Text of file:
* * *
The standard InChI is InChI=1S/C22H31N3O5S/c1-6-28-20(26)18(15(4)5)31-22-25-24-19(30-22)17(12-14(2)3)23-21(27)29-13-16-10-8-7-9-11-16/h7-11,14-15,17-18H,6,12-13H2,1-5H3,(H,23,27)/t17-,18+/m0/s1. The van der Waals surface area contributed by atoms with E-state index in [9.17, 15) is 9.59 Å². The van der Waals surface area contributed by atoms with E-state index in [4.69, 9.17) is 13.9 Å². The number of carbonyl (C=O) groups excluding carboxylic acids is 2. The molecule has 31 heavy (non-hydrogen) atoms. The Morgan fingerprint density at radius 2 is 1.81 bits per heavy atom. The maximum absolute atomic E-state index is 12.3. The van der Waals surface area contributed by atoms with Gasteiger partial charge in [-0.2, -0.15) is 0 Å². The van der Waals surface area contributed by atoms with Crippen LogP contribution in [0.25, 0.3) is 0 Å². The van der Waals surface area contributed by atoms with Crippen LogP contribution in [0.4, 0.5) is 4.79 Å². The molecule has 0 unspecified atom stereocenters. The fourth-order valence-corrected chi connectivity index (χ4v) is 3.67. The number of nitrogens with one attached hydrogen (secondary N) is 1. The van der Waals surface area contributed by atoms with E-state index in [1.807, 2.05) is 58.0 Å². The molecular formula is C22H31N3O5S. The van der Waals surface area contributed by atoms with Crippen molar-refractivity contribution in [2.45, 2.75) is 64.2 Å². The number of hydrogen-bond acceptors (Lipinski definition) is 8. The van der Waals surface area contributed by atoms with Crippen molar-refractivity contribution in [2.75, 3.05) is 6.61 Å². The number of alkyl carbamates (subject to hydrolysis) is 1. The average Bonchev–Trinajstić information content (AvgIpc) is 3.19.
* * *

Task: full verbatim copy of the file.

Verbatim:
The standard InChI is InChI=1S/C22H31N3O5S/c1-6-28-20(26)18(15(4)5)31-22-25-24-19(30-22)17(12-14(2)3)23-21(27)29-13-16-10-8-7-9-11-16/h7-11,14-15,17-18H,6,12-13H2,1-5H3,(H,23,27)/t17-,18+/m0/s1. The van der Waals surface area contributed by atoms with E-state index in [9.17, 15) is 9.59 Å². The van der Waals surface area contributed by atoms with E-state index in [4.69, 9.17) is 13.9 Å². The number of carbonyl (C=O) groups excluding carboxylic acids is 2. The molecule has 31 heavy (non-hydrogen) atoms. The Morgan fingerprint density at radius 2 is 1.81 bits per heavy atom. The maximum absolute atomic E-state index is 12.3. The van der Waals surface area contributed by atoms with Gasteiger partial charge in [-0.2, -0.15) is 0 Å². The van der Waals surface area contributed by atoms with Crippen LogP contribution in [0.25, 0.3) is 0 Å². The van der Waals surface area contributed by atoms with Crippen LogP contribution in [0.4, 0.5) is 4.79 Å². The molecule has 0 unspecified atom stereocenters. The fourth-order valence-corrected chi connectivity index (χ4v) is 3.67. The number of nitrogens with one attached hydrogen (secondary N) is 1. The van der Waals surface area contributed by atoms with E-state index in [1.807, 2.05) is 58.0 Å². The molecular formula is C22H31N3O5S. The van der Waals surface area contributed by atoms with Crippen molar-refractivity contribution in [2.45, 2.75) is 64.2 Å². The number of hydrogen-bond acceptors (Lipinski definition) is 8. The van der Waals surface area contributed by atoms with Crippen molar-refractivity contribution in [2.75, 3.05) is 6.61 Å². The number of alkyl carbamates (subject to hydrolysis) is 1. The average Bonchev–Trinajstić information content (AvgIpc) is 3.19.